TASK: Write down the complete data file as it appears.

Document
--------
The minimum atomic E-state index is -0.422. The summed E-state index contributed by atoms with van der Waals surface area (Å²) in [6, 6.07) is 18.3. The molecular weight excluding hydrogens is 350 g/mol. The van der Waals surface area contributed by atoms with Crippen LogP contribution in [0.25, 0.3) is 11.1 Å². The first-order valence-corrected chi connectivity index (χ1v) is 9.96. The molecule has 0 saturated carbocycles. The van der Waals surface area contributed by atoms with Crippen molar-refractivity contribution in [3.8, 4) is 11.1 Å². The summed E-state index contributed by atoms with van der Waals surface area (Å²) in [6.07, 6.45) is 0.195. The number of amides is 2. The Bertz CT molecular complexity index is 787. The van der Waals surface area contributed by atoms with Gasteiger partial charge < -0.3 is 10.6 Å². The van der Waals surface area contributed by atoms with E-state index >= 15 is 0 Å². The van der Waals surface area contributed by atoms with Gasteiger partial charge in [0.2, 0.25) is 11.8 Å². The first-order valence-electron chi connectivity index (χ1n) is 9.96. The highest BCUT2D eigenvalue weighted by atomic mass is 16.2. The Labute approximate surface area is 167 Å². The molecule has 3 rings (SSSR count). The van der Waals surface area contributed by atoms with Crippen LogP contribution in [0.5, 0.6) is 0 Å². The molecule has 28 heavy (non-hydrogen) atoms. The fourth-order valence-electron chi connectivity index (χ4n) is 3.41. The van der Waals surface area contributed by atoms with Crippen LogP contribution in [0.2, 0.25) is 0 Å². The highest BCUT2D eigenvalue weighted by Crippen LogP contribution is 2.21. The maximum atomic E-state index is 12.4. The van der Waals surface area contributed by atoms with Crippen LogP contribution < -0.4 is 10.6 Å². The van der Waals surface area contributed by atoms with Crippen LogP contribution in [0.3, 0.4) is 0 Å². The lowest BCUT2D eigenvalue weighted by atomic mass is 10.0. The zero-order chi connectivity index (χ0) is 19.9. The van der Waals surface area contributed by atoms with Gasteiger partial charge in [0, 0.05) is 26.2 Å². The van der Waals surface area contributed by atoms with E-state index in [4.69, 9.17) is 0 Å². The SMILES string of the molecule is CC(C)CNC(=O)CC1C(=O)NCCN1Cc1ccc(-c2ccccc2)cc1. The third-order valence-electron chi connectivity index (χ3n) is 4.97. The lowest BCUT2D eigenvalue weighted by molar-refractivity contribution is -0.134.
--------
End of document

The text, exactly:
The minimum atomic E-state index is -0.422. The summed E-state index contributed by atoms with van der Waals surface area (Å²) in [6, 6.07) is 18.3. The molecular weight excluding hydrogens is 350 g/mol. The van der Waals surface area contributed by atoms with Crippen LogP contribution in [0.25, 0.3) is 11.1 Å². The first-order valence-corrected chi connectivity index (χ1v) is 9.96. The molecule has 0 saturated carbocycles. The van der Waals surface area contributed by atoms with Crippen molar-refractivity contribution in [3.8, 4) is 11.1 Å². The summed E-state index contributed by atoms with van der Waals surface area (Å²) in [6.07, 6.45) is 0.195. The number of amides is 2. The Bertz CT molecular complexity index is 787. The van der Waals surface area contributed by atoms with Gasteiger partial charge < -0.3 is 10.6 Å². The van der Waals surface area contributed by atoms with E-state index >= 15 is 0 Å². The van der Waals surface area contributed by atoms with Gasteiger partial charge in [0.2, 0.25) is 11.8 Å². The first-order valence-electron chi connectivity index (χ1n) is 9.96. The highest BCUT2D eigenvalue weighted by atomic mass is 16.2. The Labute approximate surface area is 167 Å². The molecule has 3 rings (SSSR count). The van der Waals surface area contributed by atoms with Crippen LogP contribution in [0.5, 0.6) is 0 Å². The molecule has 28 heavy (non-hydrogen) atoms. The fourth-order valence-electron chi connectivity index (χ4n) is 3.41. The van der Waals surface area contributed by atoms with Crippen LogP contribution in [0.2, 0.25) is 0 Å². The highest BCUT2D eigenvalue weighted by Crippen LogP contribution is 2.21. The maximum atomic E-state index is 12.4. The van der Waals surface area contributed by atoms with Crippen LogP contribution < -0.4 is 10.6 Å². The van der Waals surface area contributed by atoms with Crippen LogP contribution in [0.3, 0.4) is 0 Å². The lowest BCUT2D eigenvalue weighted by atomic mass is 10.0. The zero-order chi connectivity index (χ0) is 19.9. The van der Waals surface area contributed by atoms with Gasteiger partial charge in [0, 0.05) is 26.2 Å². The van der Waals surface area contributed by atoms with E-state index in [4.69, 9.17) is 0 Å². The SMILES string of the molecule is CC(C)CNC(=O)CC1C(=O)NCCN1Cc1ccc(-c2ccccc2)cc1. The third-order valence-electron chi connectivity index (χ3n) is 4.97. The lowest BCUT2D eigenvalue weighted by molar-refractivity contribution is -0.134.